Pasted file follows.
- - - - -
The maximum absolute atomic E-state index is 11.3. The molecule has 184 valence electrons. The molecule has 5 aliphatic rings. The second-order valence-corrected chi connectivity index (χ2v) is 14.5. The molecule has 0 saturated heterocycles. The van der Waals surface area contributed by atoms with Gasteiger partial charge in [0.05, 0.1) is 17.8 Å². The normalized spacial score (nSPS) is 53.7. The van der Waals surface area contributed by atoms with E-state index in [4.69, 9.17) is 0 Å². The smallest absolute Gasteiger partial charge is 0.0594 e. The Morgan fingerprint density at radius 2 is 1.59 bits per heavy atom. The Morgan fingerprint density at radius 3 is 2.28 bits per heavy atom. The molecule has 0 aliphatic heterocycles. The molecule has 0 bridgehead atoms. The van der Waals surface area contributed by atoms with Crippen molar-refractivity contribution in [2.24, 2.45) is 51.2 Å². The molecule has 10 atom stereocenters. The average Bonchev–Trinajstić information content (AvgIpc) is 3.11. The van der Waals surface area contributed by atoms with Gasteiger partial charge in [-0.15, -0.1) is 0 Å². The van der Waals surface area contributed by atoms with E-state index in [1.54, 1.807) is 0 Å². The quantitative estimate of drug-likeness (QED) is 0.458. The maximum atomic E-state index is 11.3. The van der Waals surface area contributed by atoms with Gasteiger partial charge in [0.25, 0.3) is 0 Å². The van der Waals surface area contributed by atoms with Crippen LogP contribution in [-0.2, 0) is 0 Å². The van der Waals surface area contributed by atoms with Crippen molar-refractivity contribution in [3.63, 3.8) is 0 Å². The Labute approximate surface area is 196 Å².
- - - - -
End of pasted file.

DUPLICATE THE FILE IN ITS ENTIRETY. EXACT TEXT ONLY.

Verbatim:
The maximum absolute atomic E-state index is 11.3. The molecule has 184 valence electrons. The molecule has 5 aliphatic rings. The second-order valence-corrected chi connectivity index (χ2v) is 14.5. The molecule has 0 saturated heterocycles. The van der Waals surface area contributed by atoms with Gasteiger partial charge in [0.05, 0.1) is 17.8 Å². The normalized spacial score (nSPS) is 53.7. The van der Waals surface area contributed by atoms with E-state index in [4.69, 9.17) is 0 Å². The smallest absolute Gasteiger partial charge is 0.0594 e. The Morgan fingerprint density at radius 2 is 1.59 bits per heavy atom. The Morgan fingerprint density at radius 3 is 2.28 bits per heavy atom. The molecule has 0 aliphatic heterocycles. The molecule has 0 bridgehead atoms. The van der Waals surface area contributed by atoms with Crippen molar-refractivity contribution in [2.24, 2.45) is 51.2 Å². The molecule has 10 atom stereocenters. The average Bonchev–Trinajstić information content (AvgIpc) is 3.11. The van der Waals surface area contributed by atoms with Gasteiger partial charge in [-0.15, -0.1) is 0 Å². The van der Waals surface area contributed by atoms with E-state index in [1.54, 1.807) is 0 Å². The quantitative estimate of drug-likeness (QED) is 0.458. The maximum atomic E-state index is 11.3. The van der Waals surface area contributed by atoms with Gasteiger partial charge in [0.25, 0.3) is 0 Å². The van der Waals surface area contributed by atoms with Crippen LogP contribution in [-0.2, 0) is 0 Å². The van der Waals surface area contributed by atoms with Crippen molar-refractivity contribution in [3.63, 3.8) is 0 Å². The Labute approximate surface area is 196 Å².